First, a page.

// colorIncreaser will become an instance of our ColorIncreaser class.
    
                  var colorValueIncrease = 1;
                  var fillColor
                  var colorIncreaser
    
                  function setup() {
                    createCanvas(500, 500);
                    background(0);
                    fillColor = color(0, 0, 0, 255);
                    noStroke();
                  }
    
                  function draw() {
                    fill(fillColor);
                    rect(0, 0, 500, 500);
    
                    // increment the red value
                    fillColor.levels[0] += colorValueIncrease;
                    // If the red value is maxed out increment the green value
                    // and reset the red value.
                    if (fillColor.levels[0] > 255) {
                      fillColor.levels[0] = 0;
                      fillColor.levels[1] += colorValueIncrease;
                    }
                    // If the green value is maxed out increment the blue value
                    // and reset the green value.
                    if (fillColor.levels[1] > 255) {
                      fillColor.levels[1] = 0;
                      fillColor.levels[2] += colorValueIncrease;
                    }
                    // If the blue value is maxed out reset the green value.
                    if (fillColor.levels[2] > 255) {
                      fillColor.levels[2] = 0;
                    }
                  }
                
  4. Open the index.html file in your browser (you don’t need to run a local server in this case). You should see a black box become red and then black again. This is the basis of looping over all the RGB colors. The problem you face is that there are 256 values for red, green, and blue, which means there are over 16 million combinations of colors! You can make this faster. However, making this faster will cause flashing lights which might give some people headaches or seizures. Please only increase this value if you do not have issues with flashing lights. The rest of the tutorial should be fine. In the sketch.js file change the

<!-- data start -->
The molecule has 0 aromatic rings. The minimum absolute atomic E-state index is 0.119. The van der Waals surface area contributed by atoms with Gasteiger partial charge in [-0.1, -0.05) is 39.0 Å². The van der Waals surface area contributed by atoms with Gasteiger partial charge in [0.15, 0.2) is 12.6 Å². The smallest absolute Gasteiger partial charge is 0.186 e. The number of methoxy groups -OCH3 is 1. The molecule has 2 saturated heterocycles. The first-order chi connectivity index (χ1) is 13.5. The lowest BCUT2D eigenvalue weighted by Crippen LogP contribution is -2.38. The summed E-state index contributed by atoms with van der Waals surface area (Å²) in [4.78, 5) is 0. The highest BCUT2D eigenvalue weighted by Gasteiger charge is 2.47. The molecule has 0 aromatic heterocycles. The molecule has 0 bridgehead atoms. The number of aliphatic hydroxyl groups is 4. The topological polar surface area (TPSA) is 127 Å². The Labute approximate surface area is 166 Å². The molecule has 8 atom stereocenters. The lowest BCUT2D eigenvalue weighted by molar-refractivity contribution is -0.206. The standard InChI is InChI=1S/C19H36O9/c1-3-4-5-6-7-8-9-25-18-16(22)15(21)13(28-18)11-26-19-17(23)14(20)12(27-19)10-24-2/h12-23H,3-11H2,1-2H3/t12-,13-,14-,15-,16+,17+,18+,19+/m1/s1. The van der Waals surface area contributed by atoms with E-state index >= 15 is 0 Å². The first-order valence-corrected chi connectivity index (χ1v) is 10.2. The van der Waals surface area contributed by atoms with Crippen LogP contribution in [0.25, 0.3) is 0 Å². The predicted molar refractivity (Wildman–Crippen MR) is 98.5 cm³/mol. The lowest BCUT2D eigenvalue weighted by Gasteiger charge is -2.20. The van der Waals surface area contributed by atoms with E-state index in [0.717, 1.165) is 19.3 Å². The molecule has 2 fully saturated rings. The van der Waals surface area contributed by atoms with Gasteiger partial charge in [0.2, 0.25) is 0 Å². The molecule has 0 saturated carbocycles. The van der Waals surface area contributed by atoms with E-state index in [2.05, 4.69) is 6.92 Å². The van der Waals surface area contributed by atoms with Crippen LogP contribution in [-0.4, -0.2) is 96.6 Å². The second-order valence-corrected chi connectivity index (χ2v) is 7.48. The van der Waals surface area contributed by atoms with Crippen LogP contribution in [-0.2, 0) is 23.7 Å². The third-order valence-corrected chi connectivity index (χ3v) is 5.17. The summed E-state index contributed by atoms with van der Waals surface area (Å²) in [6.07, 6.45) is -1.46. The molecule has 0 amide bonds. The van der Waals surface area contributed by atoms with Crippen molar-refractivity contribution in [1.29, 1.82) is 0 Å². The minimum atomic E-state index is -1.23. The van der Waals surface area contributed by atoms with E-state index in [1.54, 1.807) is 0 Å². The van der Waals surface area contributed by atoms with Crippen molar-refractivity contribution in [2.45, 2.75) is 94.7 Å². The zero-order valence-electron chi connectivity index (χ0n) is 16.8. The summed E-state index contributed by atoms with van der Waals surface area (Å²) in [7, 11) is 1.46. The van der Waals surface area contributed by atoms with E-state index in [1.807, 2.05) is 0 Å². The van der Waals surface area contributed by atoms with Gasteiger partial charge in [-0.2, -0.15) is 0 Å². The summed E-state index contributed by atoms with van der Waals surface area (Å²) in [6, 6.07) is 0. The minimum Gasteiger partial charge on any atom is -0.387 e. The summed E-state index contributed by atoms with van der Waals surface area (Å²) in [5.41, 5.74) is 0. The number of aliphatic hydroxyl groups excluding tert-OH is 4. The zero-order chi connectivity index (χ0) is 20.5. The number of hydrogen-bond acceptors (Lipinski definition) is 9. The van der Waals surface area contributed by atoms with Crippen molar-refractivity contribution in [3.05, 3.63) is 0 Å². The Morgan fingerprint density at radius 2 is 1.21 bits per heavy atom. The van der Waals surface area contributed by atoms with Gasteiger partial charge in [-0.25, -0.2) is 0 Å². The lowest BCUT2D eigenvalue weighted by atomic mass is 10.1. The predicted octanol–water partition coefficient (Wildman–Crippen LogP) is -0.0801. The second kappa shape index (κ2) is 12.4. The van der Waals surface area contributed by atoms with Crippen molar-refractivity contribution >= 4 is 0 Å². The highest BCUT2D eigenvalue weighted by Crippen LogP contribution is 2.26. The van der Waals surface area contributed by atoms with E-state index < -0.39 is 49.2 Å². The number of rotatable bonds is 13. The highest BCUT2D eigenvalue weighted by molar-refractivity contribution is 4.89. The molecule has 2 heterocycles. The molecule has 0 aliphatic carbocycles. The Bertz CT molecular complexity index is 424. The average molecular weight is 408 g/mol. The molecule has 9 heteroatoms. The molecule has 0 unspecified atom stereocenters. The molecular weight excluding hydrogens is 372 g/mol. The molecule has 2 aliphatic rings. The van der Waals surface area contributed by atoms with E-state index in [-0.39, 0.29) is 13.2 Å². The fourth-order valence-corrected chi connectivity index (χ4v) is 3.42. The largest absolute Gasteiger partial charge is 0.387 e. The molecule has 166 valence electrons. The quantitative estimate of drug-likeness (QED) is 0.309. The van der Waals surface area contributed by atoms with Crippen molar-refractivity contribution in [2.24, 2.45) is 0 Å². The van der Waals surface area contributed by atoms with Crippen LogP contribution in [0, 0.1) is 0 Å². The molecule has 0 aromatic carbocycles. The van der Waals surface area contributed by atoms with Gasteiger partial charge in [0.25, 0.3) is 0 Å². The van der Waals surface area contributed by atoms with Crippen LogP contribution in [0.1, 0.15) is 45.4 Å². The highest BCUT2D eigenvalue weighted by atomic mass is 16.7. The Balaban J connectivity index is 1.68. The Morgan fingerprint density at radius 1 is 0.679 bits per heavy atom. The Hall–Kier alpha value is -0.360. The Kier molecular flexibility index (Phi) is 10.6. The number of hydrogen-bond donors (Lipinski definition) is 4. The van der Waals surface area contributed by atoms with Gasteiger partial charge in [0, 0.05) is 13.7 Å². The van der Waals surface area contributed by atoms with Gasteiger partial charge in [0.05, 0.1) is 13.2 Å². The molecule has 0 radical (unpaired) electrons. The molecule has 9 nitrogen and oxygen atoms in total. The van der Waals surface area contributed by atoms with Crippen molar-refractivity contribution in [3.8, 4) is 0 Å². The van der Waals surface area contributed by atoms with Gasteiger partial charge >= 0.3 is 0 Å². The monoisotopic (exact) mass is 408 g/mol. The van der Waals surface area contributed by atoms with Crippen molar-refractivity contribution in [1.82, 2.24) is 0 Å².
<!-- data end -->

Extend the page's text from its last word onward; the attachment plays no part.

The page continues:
var colorValueIncrease = 33;
    and reload the page. However this still doesn’t guarantee this is working properly. You don’t have time to watch all the colors change nor can you tell yourself if it is iterating through the millions of colors. Change the colorValueIncrease variable back to 1 before you move on.
  5. At 30 draw loops per second it would take over six days to loop through all of the colors. You certainly don’t have time to do that once, and would never be able to check and see if it worked every time you updated our code. What if you accidentally change something in our draw loop that breaks the code right before install? You wouldn’t know until it was live and everyone saw your sketch break.

Your first unit tests

Unit testing can help us out here. The majority of the time spent in this program is the actual drawing of the pixels. Adding 1 and checking a few if statements is very fast if you don’t need to draw the actual pixels. So you can check if the color values increase as expected without having to actually watch them all increase on your screen.

In the folder called color_unit_test that you already created, make a new folder called test. Open the test folder and make a file called test.js. Type this code into test.js


          // Import the expect library.  This is what allows us to check our code.
          // You can check out the full documentation at http://chaijs.com/api/bdd/
          var expect = require('chai').expect;


          // Create the variable you are going to test
          var p5js = 'awesome';


          // describe lets you comment on what this block of code is for.
          describe('these are my first tests for p5js', function() {


            // it() lets you comment on what an individual test is about.
            it('should be a string', function(done) {
              // expect is the actual test.  This test checks if the var is a string.
              expect(p5js).to.be.a('string');
              // done tells the program the test is complete.
              done();
            });


            it('should be a awesome', function(done) {
              // This expect tests the value of the string.
              expect(p5js).to.equal('awesome');
              done();